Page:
conditions permit the rise and temporary
triumph of Adolph Hitler.
This Hitler, a paranoic ex-paper hanger thrust
upon the scene of power politics, signifies noth-
ing by himself. He could have affected precious
few of his dastardly schemes had not the Great
Powers pussy-footed and highhatted the Wei-
rrlar Republic, which itself mirrored an insecure
world. What use can Ire served, then, in exam-
ining the temperamental make-up of Hitler or
his associates, deciding it is bad, and ignoring
the real factors of external causation? Yet Al-
lied statesmen seem to think mere removal of
the rascals in power suffices to insure peace. Aft-
er we have tried and convicted the "war crim-
inals," some people are deluded into thinking,
we can rest easy.
SONQTABLE a liberal as George Soule can
seriously talk about the "German problem"
as if it were an independent, isolated enigma,
disregarding what has been proved so many times
in so many ways about the non-existence of such
things as "a Negro problem" or "the Jewish
problem." For, they are all one. Germany will
cease to menace more peaceful neighbors when
the world cures itself of the illnesses that are
everywhere present and manifest.
At the one extreme there stand those who
would treat Germany with kid gloves; at the
other extreme there fume the Vansittarts. Nei-
ther displays an iota of insight. Not a few sim-

ilarly benighted blue printers would have the
Allies Balkanize Germany. Others propose su-
perimposition of our educational system and our
educators on Germany.
Noy, the problem is how to maintain peace.
So long as we view the problem in terms of the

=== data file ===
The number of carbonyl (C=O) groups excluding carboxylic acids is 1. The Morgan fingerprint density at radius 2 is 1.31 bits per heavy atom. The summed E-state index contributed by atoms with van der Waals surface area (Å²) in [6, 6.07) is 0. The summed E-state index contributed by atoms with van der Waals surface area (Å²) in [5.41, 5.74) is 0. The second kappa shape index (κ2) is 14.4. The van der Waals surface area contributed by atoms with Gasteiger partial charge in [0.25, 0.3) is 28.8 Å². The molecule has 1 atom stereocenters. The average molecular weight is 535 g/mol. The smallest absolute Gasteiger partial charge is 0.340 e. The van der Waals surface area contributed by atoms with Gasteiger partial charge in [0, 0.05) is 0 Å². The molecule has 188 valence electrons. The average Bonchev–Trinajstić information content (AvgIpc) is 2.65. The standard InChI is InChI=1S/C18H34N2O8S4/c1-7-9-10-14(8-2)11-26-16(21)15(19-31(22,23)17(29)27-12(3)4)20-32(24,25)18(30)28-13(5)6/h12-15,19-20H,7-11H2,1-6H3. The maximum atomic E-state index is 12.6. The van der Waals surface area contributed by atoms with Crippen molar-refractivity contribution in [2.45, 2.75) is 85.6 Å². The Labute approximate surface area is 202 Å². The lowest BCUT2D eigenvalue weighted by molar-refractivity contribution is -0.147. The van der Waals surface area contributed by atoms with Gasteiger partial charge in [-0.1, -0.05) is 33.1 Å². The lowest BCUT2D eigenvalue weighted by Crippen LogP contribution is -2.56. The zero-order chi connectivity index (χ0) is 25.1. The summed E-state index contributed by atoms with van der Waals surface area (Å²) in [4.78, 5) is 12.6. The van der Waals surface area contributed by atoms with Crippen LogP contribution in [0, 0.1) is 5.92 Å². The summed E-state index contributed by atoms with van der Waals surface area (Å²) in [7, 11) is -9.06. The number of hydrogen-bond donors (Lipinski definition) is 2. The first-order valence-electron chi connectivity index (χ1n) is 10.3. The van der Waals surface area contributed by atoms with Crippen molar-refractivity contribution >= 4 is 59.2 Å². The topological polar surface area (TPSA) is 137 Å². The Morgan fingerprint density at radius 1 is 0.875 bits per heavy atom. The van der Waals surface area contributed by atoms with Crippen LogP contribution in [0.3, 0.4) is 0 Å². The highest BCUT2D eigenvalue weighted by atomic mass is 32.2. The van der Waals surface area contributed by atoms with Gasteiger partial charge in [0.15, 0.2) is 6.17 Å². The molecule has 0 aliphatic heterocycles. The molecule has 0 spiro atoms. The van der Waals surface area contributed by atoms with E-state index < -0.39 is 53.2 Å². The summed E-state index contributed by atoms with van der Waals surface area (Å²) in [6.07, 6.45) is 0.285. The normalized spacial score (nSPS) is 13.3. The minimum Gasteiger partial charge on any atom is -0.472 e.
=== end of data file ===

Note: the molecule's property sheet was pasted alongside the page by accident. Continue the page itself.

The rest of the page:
Prussian aggressive spirit or Hitlerian oratory
instead of in terms of over all politico-economic
maladjustment--our search for peace will be
futile.
The gradual abdication of national sover-
eignty, the abolition of trade barriers, the re-
nunciation of imperialism, the establishment
of international arbitration and an interna-
tional police force to scotch aggression wher-
ever it breaks out: therein lie the instruments
from which a better world can be forged. Every
approach from within any single country-
postulating a vindictive peace is so sterile as
to be useless.
This, forsooth. is One Sick World.
-Bernard Rosenberg

or thrust her out of doors because they cannot
stand the look in her eye, then we are in trouble.
I have the feeling that truth is spending a lot
of her time out-of-doors lately. We have been
discussing the food subsidy issue for a year. We
have discussed subsidies from the viewpoint of
whether the President is a dictator; we have
discussed subsidies from the viewpoint of wheth-
er they are immoral; we have discussed them
from the viewpoint of whether George Washing-
ton would have been for them; we have dis-